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The neural pathways for visual, auditory, tactile and painful motivating stimuli for defense are shown converging upon the central gray in Figure 1. Since the output pathways from the defense motivational mechanism to motor patterning mechanisms for defense are primarily descending ones, this illustrates why defense is not abolished after removal of the forebrain.
There is at least one major forebrain pathway that activates defense. Lesions of this pathway do not abolish defense, presumably because other motivating stimuli activate pathways that ascend to the defense motivational mechanism through the hindbrain and midbrain. Electrical stimulation of this pathway elicits coordinated defense patterns in the cat (Hess & Brugger 1943; Hunsperger 1956; and many other authors) and rat (Panksepp 1971). The pathway extends from the amygdala to the lateral preoptic area by way of ventral efferent fibers (Milton & Zbrozyna 1963) to the perifornical hypothalamus and then back to the midbrain central gray. The directionality of this pathway has been established by combined stimulation and lesion experiments (Fernandez de Molina & Hunsperger 1962; Hunsperger 1956). Thus, stimulation effects from the amygdala depend upon an intact hypothalamus and central gray, but not vice versa, and stimulation effects from the hypothalamus depend upon an intact midbrain central gray.
Details of the forebrain pathway activating defense have been revealed in experiments using brain stimulation. To some extent defense patterns are a function of the releasing and directing stimuli present during stimulation; thus if no attackable object is present, the stimulated cat may flee, but if a stuffed cat is present, then striking or biting may occur (Brown et al. 1969a). There may also be differences in motor patterns as a function of the locus of stimulation. Affective defense from the perifornical hypothalamus is obtained from a core region surrounded by an area from which fleeing responses are obtained (Hunsperger 1956). Similarly, in the amygdala there are two adjacent regions for affective defense and for fleeing (Ursin & Kaada 1960). As will be discussed later, this may reflect an interaction between defense and submission systems.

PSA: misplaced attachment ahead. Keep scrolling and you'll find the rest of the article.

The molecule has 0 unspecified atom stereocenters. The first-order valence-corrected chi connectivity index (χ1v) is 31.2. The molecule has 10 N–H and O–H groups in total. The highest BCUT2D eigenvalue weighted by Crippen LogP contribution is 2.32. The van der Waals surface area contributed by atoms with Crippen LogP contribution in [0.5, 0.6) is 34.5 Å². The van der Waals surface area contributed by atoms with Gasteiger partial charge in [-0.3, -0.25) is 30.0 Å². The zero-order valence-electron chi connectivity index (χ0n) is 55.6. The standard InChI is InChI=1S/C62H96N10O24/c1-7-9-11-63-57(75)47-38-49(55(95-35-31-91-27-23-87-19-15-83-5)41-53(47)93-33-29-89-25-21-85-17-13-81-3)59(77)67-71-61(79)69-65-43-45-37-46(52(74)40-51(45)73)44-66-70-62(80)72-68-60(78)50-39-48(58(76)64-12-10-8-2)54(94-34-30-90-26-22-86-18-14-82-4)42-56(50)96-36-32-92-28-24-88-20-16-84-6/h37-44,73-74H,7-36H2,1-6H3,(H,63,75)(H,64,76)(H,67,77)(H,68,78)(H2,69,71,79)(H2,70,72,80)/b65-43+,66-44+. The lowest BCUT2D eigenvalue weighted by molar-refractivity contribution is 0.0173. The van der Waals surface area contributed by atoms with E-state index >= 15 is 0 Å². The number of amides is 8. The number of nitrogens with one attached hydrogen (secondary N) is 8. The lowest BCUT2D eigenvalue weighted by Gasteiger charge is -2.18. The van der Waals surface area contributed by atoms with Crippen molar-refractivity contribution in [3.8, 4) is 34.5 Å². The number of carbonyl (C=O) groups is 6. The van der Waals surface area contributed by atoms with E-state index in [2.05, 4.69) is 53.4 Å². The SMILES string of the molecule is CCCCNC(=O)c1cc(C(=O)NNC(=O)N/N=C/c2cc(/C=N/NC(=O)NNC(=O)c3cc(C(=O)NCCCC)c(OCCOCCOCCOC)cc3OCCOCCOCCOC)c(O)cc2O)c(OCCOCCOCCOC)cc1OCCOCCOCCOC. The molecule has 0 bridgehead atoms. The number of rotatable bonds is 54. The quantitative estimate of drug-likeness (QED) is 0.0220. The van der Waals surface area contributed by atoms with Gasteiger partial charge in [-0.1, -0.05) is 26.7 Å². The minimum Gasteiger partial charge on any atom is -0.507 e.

The functional significance of the forebrain defense pathway is not known. Bilateral destruction of the perifornical region of the hypotha1amus in the cat does not impair affective defense against an attacking dog (Hunsperger 1956). There are other types of motivating stimuli for defense, however, that have not been tested in animals with forebrain lesions. In particular, pheromones and stimuli associated with neophobia might be expected to involve forebrain pathways. And while defense, as will be noted later, is inhibited by familiar animal odors, it may be facilitated by unfamiliar ones.
One particular surgical effect may be related to destruction of input pathways to the defense-motivational mechanism. Lesions of the far lateral midbrain at the level of its junction with the diencephalon in cats produce a syndrome in which defense behavior is greatly depressed. The cat fails to respond defensively to another attacking cat or dog; it has a high threshold for defense to painful tactile stimulation (Sprague et al. 1961) and does not show the hyperdefensiveness normally seen after lesions of the ventromedial hypothalamus (Kaelber et al. 1965; Glusman et al. 1961), The effect is apparently not due to interruption of medial lemniscal afferents to the thalamus and cortex, since lesions of the thalamic relay nuclei do not produce such an effect (Glusman et al. 1961). Instead, it may be due to interruption of afferents to the central gray from ascending tactile and pain pathways (Sprague et al. 1961) and from visual afferents as well, since lesions that abolish visually-motivated defense always involve undercutting the connections from the pretectum and superior colliculus to the central gray (Sprague et al l961).
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